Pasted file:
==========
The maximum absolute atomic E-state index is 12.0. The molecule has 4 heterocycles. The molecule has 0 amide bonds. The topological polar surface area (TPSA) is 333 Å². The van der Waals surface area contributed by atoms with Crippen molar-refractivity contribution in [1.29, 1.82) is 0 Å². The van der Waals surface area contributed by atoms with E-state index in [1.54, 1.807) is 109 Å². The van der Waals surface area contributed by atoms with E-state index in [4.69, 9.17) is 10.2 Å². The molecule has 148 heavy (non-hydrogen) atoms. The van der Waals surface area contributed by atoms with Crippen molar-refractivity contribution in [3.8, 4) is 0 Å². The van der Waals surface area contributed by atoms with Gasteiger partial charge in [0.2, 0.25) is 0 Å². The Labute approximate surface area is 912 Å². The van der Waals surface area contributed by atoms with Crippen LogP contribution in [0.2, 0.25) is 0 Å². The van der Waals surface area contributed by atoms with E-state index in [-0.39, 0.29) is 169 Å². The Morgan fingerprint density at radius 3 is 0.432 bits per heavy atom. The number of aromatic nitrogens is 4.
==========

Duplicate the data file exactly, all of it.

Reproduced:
The maximum absolute atomic E-state index is 12.0. The molecule has 4 heterocycles. The molecule has 0 amide bonds. The topological polar surface area (TPSA) is 333 Å². The van der Waals surface area contributed by atoms with Crippen molar-refractivity contribution in [1.29, 1.82) is 0 Å². The van der Waals surface area contributed by atoms with E-state index in [1.54, 1.807) is 109 Å². The van der Waals surface area contributed by atoms with E-state index in [4.69, 9.17) is 10.2 Å². The molecule has 148 heavy (non-hydrogen) atoms. The van der Waals surface area contributed by atoms with Crippen molar-refractivity contribution in [3.8, 4) is 0 Å². The van der Waals surface area contributed by atoms with Gasteiger partial charge in [0.2, 0.25) is 0 Å². The Labute approximate surface area is 912 Å². The van der Waals surface area contributed by atoms with Crippen LogP contribution in [0.2, 0.25) is 0 Å². The van der Waals surface area contributed by atoms with E-state index in [-0.39, 0.29) is 169 Å². The Morgan fingerprint density at radius 3 is 0.432 bits per heavy atom. The number of aromatic nitrogens is 4.